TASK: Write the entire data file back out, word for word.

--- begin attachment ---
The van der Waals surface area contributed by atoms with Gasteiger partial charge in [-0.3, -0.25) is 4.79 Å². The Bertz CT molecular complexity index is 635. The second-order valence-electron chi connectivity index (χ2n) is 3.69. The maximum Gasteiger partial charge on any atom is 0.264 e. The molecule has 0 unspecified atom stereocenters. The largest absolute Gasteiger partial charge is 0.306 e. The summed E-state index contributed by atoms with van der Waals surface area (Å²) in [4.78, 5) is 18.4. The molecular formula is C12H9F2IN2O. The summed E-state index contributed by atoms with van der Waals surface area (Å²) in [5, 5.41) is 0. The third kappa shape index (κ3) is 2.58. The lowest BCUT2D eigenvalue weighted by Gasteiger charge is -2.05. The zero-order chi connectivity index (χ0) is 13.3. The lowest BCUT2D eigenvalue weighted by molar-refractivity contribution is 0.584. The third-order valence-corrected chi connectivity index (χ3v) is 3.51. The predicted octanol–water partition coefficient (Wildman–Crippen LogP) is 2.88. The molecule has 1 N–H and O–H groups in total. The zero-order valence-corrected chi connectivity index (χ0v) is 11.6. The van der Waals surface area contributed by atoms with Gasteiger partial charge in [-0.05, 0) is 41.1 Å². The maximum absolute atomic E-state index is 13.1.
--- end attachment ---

The van der Waals surface area contributed by atoms with Gasteiger partial charge in [-0.3, -0.25) is 4.79 Å². The Bertz CT molecular complexity index is 635. The second-order valence-electron chi connectivity index (χ2n) is 3.69. The maximum Gasteiger partial charge on any atom is 0.264 e. The molecule has 0 unspecified atom stereocenters. The largest absolute Gasteiger partial charge is 0.306 e. The summed E-state index contributed by atoms with van der Waals surface area (Å²) in [4.78, 5) is 18.4. The molecular formula is C12H9F2IN2O. The summed E-state index contributed by atoms with van der Waals surface area (Å²) in [5, 5.41) is 0. The third kappa shape index (κ3) is 2.58. The lowest BCUT2D eigenvalue weighted by Gasteiger charge is -2.05. The zero-order chi connectivity index (χ0) is 13.3. The lowest BCUT2D eigenvalue weighted by molar-refractivity contribution is 0.584. The third-order valence-corrected chi connectivity index (χ3v) is 3.51. The predicted octanol–water partition coefficient (Wildman–Crippen LogP) is 2.88. The molecule has 1 N–H and O–H groups in total. The zero-order valence-corrected chi connectivity index (χ0v) is 11.6. The van der Waals surface area contributed by atoms with Gasteiger partial charge in [-0.05, 0) is 41.1 Å². The maximum absolute atomic E-state index is 13.1.